SAFETY bill would require U.S. ISPs to log on-line user activity

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Monday, February 19, 2007

A bill introduced by a Republican representative from Texas, Lamar Smith, would require all ISPs in the United States to maintain a log of all on-line activity by IP addresses for an unspecified period of time, imposing fines and prison time of one year on service providers that fail to do so.

The proposed legislation would require:

Not later than 90 days after the date of the enactment of this section, the Attorney General shall issue regulations governing the retention of records by Internet Service Providers. Such regulations shall, at a minimum, require retention of records, such as the name and address of the subscriber or registered user to whom an Internet Protocol address, user identification or telephone number was assigned, in order to permit compliance with court orders that may require production of such information.

The bill, titled Internet Stopping Adults Facilitating the Exploitation of Today's Youth Act (SAFETY) of 2007, was introduced to the House of Representatives on February 6.

Smith, along with seven House republican co-sponsors, designed the legislation as an effort to combat on-line child pornography. A separate portion of the legislation reads: "Whoever, being an Internet content hosting provider or email service provider, knowingly engages in any conduct the provider knows or has reason to believe facilitates access to, or the possession of, child pornography ... shall be fined under this title or imprisoned not more than 10 years, or both."

The legislation's effect would, in practice, attempt to force ISPs to connect dynamically assigned IP addresses to specific individuals. It would also extend the responsibility to any Internet content hosting provider which the bill defines as any service that:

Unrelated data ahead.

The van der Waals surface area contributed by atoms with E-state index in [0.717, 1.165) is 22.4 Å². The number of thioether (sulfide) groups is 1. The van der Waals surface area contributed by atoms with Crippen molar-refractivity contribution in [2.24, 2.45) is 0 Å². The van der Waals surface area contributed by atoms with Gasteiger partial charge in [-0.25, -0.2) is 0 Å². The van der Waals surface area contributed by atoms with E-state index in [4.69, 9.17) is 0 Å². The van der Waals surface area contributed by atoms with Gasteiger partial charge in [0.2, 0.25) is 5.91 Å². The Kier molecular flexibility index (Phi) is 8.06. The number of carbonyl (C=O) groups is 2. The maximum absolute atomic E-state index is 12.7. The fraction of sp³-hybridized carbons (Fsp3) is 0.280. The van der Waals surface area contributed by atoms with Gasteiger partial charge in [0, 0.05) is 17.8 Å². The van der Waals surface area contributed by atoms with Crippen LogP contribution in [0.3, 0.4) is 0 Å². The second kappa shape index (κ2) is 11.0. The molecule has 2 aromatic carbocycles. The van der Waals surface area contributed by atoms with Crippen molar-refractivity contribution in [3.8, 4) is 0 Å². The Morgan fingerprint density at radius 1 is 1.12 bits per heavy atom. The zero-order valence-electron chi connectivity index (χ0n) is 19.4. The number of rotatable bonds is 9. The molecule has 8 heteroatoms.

(A) stores, through electromagnetic or other means, electronic data, including
the content of web pages, electronic mail, documents, images, audio and video files,
online discussion boards, and weblogs; and
(B) makes such data available via the Internet

Internet privacy advocates are skeptical over the vagueness of the bill. In its present form the bill leaves to the U.S. attorney general, Alberto Gonzales, unspecified powers in setting the limits of the legislation.

Bloggers cite the bill as an invasion into something, "That includes, well, everything. IM conversations, E-mails and Web surfing will all be recorded and maintained, lest the ISP face penalties of up to a year in prison," wrote William K. Wolfrum at

Marvin Johnson of the ACLU's Washington legislative counsel said, "This represents an incredible invasion into our privacy and freedom to use the Internet without the government reading over our shoulders," according to